One of the pleasantest ways to escape the savage rhythms of modern life, as the owners of the venerable cars shown on the following pages have discovered, is to don goggles and dusters and drive with all deliberate speed into the tranquil past. From the moment a man swings a crank handle and hears an antique engine give an answering tocketa-toc-toc-toc, thoughts of rock 'n' roll idiocies, switchblade delinquency and fallout jeopardy fade blessedly away, and the silent gears of the mind shift back to a time happily remembered for the unhurried pleasures of harvest dinners and long draughts of well water from a tin dipper.

Passengers aboard the 89 shiningly restored old cars that will roll through south central Michigan next weekend in the sixth annual WOODland Tour (it is sponsored by WOOD-TV of Grand Rapids) will be doubly blessed. The tear-it-down-and-build-it-cheaper blight of this age has not yet obliterated the period charm of the elm-shaded towns en route. A number of unsophisticated Main Streets, like Middleville's (left), visited by the tour last year, have not completely forgotten the cracker barrel and the cigar store Indian.

When the high-wheeled old beauties on these pages, along with accompanying Pierce-Arrows, Overlands, Stutzes, Knoxes and such, chuff into such places as Muir and Pewamo and Eagle, the townspeople will come arunning to finger the brightwork and look back nostalgically for a little while, too.

Burnished wood and gleaming brass testify to the meticulous labors of Lawrence Baum, Hastings, Mich., in restoring dilapidated but rare old speedster (75 mph) whose 45-hp engine had been ignominiously used to turn a lathe. Baum paid $150 for it, spent additional $1,500.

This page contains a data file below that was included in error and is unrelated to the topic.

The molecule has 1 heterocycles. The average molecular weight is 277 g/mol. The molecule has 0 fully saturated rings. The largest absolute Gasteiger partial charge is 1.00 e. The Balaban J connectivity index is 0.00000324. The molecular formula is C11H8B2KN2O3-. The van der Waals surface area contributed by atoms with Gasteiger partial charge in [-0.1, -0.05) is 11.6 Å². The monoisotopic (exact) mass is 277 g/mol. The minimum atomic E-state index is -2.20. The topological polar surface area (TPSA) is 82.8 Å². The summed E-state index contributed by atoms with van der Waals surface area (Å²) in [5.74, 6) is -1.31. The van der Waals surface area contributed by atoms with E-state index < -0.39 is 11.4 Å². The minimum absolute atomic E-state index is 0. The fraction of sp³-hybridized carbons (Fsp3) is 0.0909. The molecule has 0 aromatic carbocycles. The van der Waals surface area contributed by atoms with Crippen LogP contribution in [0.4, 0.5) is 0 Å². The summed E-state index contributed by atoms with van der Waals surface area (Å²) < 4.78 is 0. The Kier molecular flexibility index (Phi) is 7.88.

Glistening 16-hp runabout was a mud-covered eyesore in 1950 when Floyd Colley of Ionia, Mich, traded a TV set for it. Under hood, says Colley, is "the smoothest 2-cylinder engine ever made."

High-topped, spoke-wheeled touring model with a copper water-jacketed engine stood idle for 36 years before Doyle Stratton of Grand Rapids, Mich, in 1956 won four-year campaign to buy it.

Wood body, kerosene head lamps are among nostalgic items laboriously assembled from all over the country by Arthur C. Doering of Grand Rapids for his 23-hp, four-passenger collector's item.

Hula-Hoop-sized spare tire (diameter 32 inches) requiring 60 pounds of pressure adorns four-square old favorite—first with an electric starter. Owner Basil Lewis of Kalamazoo restored it from near-junk state.